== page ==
Rebuilding Place in the Urban Space

"A community’s physical form, rather than its land uses, is its most intrinsic and enduring characteristic." [Katz, EPA] This blog focuses on place and placemaking and all that makes it work--historic preservation, urban design, transportation, asset-based community development, arts & cultural development, commercial district revitalization, tourism & destination development, and quality of life advocacy--along with doses of civic engagement and good governance watchdogging.

Wednesday, November 09, 2011

Two incredibly interesting blog posts from the Master's in Regenerating Intermediate Landscapes (Catalunya Intl. University)

(The program's good taste is demonstrated by their linking to my blog. And the program is taught in English. If things continue to degrade in the U.S., maybe getting a masters degree in Spain doesn't sound so bad.)

Very interesting projects that are quite creative and have plenty of application to the U.S.

One of the things that I find interesting about the transit projects in the list is that they recognize the placemaking values of transit infrastructure--if these values and opportunities are properly leveraged.

The Metro Cable transit program in Caracas, Venezuela, incorporates social and cultural program space into the station facilities. (This is something that we could do in DC over the top of the escalators in the urban stations, such as at Eastern Market Metro, and it could be done in Montreal similarly, although the Montreal Metro system does allow placemaking activities on station grounds, which DC does not.)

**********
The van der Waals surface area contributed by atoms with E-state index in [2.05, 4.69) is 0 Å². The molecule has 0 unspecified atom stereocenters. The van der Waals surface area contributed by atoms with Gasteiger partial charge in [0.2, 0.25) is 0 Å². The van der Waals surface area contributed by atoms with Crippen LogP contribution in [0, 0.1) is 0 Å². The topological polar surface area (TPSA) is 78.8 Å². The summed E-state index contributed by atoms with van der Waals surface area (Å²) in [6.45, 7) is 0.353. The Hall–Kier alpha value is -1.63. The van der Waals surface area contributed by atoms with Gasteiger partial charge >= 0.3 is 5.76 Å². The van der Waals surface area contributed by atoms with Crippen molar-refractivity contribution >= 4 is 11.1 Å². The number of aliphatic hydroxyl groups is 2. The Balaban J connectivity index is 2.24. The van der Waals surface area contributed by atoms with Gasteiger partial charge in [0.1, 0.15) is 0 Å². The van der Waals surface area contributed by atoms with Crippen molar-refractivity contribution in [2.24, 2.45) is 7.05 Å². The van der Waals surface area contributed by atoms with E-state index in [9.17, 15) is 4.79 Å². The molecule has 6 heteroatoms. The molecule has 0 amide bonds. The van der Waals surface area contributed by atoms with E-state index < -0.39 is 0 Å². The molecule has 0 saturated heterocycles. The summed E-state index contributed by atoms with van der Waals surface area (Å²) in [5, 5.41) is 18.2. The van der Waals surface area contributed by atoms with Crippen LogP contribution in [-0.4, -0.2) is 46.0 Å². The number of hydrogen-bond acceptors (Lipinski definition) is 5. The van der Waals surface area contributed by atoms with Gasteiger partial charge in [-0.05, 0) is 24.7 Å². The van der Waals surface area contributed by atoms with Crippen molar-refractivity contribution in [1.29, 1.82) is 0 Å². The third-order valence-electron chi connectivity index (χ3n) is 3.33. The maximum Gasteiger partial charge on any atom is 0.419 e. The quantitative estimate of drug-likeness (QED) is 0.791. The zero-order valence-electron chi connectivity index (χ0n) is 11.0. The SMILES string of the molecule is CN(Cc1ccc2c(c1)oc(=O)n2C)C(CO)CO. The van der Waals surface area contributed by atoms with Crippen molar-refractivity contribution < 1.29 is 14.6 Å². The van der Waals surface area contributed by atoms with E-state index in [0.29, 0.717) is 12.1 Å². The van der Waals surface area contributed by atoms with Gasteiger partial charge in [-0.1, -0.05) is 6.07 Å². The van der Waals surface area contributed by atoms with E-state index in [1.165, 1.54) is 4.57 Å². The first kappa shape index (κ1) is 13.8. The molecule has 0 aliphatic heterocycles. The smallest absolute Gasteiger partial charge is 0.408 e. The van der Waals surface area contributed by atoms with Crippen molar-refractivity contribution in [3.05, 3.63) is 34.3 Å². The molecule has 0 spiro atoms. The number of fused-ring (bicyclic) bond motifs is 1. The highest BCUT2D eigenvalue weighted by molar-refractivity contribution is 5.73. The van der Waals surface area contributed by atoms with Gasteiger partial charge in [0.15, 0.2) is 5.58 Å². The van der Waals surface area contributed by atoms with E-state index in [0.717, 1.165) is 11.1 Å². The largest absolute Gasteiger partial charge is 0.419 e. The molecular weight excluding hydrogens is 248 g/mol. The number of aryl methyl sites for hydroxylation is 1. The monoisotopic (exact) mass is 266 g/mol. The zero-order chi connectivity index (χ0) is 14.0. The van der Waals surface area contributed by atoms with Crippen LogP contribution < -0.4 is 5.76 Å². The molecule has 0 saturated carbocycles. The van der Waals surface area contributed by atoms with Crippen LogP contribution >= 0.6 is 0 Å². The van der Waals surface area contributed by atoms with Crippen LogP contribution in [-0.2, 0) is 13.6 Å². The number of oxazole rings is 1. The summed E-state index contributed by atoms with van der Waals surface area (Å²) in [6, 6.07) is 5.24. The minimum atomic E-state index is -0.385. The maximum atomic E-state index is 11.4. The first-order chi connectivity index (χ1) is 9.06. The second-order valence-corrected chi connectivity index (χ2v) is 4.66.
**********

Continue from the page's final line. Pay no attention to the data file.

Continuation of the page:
Both Metro Cable and Medellin’s Cable Transit System specifically focus on using innovative transit infrastructure to connect the disadvantaged not only transportationally, but socially, economically, and culturally into the city and region.
Medillin cable car system. Flickr photo by jgeis.

Similarly, the Manguinhos Complex, Rio de Janeiro, Brazil involves the "manipulation" of transit infrastructure--raising a transit system from the ground level in order to build a "low line" linear park. (Not unlike the proposal for the lakeview neighborhood in Chicago. See the past blog entry, "Chicago Low Line proposal.")

The projects in the two posts remind us that planning, transit systems, and cities can be visionary and bold, not just functional and bureaucratic.



Post a Comment

<< Home